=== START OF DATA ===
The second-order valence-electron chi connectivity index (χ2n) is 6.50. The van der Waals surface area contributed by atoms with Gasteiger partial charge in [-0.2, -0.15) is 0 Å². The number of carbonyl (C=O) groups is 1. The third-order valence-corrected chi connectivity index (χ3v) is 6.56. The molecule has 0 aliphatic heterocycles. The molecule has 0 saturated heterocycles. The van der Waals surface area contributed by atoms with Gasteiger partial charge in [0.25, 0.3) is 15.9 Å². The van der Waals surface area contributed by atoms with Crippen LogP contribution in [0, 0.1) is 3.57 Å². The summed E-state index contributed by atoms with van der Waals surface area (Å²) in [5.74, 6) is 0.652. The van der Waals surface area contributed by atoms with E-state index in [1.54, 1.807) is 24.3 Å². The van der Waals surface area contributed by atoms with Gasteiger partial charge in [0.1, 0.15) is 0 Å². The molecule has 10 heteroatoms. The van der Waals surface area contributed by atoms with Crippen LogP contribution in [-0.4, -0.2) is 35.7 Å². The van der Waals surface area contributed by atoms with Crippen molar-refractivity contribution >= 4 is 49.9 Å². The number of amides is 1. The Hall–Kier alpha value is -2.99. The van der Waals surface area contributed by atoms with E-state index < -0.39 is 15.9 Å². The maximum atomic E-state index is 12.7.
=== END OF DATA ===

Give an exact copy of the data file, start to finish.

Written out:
The second-order valence-electron chi connectivity index (χ2n) is 6.50. The van der Waals surface area contributed by atoms with Gasteiger partial charge in [-0.2, -0.15) is 0 Å². The number of carbonyl (C=O) groups is 1. The third-order valence-corrected chi connectivity index (χ3v) is 6.56. The molecule has 0 aliphatic heterocycles. The molecule has 0 saturated heterocycles. The van der Waals surface area contributed by atoms with Gasteiger partial charge in [0.25, 0.3) is 15.9 Å². The van der Waals surface area contributed by atoms with Crippen LogP contribution in [0, 0.1) is 3.57 Å². The summed E-state index contributed by atoms with van der Waals surface area (Å²) in [5.74, 6) is 0.652. The van der Waals surface area contributed by atoms with E-state index in [1.54, 1.807) is 24.3 Å². The van der Waals surface area contributed by atoms with Gasteiger partial charge in [0.1, 0.15) is 0 Å². The molecule has 10 heteroatoms. The van der Waals surface area contributed by atoms with Crippen LogP contribution in [-0.4, -0.2) is 35.7 Å². The van der Waals surface area contributed by atoms with Crippen molar-refractivity contribution >= 4 is 49.9 Å². The number of amides is 1. The Hall–Kier alpha value is -2.99. The van der Waals surface area contributed by atoms with E-state index < -0.39 is 15.9 Å². The maximum atomic E-state index is 12.7.